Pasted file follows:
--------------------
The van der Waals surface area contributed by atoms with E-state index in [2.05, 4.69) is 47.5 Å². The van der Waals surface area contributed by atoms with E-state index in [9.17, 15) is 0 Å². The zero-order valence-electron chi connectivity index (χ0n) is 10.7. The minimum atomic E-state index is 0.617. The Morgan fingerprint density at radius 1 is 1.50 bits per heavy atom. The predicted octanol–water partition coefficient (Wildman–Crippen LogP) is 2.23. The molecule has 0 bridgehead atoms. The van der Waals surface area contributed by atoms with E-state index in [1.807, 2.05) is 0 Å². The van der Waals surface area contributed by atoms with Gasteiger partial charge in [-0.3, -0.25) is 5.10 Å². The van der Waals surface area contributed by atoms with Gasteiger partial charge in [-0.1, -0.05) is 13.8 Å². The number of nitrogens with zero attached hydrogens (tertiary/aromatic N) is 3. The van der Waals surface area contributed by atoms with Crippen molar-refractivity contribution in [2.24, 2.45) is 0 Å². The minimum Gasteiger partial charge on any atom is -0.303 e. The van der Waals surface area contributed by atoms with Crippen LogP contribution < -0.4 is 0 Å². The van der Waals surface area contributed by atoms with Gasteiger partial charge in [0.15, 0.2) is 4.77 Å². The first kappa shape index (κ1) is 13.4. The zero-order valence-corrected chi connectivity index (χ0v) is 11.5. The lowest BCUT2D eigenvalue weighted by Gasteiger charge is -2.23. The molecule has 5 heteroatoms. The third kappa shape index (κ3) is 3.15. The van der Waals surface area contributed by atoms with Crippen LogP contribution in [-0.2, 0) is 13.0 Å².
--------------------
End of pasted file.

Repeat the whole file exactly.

The van der Waals surface area contributed by atoms with E-state index in [2.05, 4.69) is 47.5 Å². The van der Waals surface area contributed by atoms with E-state index in [9.17, 15) is 0 Å². The zero-order valence-electron chi connectivity index (χ0n) is 10.7. The minimum atomic E-state index is 0.617. The Morgan fingerprint density at radius 1 is 1.50 bits per heavy atom. The predicted octanol–water partition coefficient (Wildman–Crippen LogP) is 2.23. The molecule has 0 bridgehead atoms. The van der Waals surface area contributed by atoms with E-state index in [1.807, 2.05) is 0 Å². The van der Waals surface area contributed by atoms with Gasteiger partial charge in [-0.3, -0.25) is 5.10 Å². The van der Waals surface area contributed by atoms with Gasteiger partial charge in [-0.1, -0.05) is 13.8 Å². The number of nitrogens with zero attached hydrogens (tertiary/aromatic N) is 3. The van der Waals surface area contributed by atoms with Crippen molar-refractivity contribution in [2.24, 2.45) is 0 Å². The minimum Gasteiger partial charge on any atom is -0.303 e. The van der Waals surface area contributed by atoms with Crippen LogP contribution < -0.4 is 0 Å². The van der Waals surface area contributed by atoms with Gasteiger partial charge in [0.15, 0.2) is 4.77 Å². The first kappa shape index (κ1) is 13.4. The zero-order valence-corrected chi connectivity index (χ0v) is 11.5. The lowest BCUT2D eigenvalue weighted by Gasteiger charge is -2.23. The molecule has 5 heteroatoms. The third kappa shape index (κ3) is 3.15. The van der Waals surface area contributed by atoms with Crippen LogP contribution in [-0.2, 0) is 13.0 Å².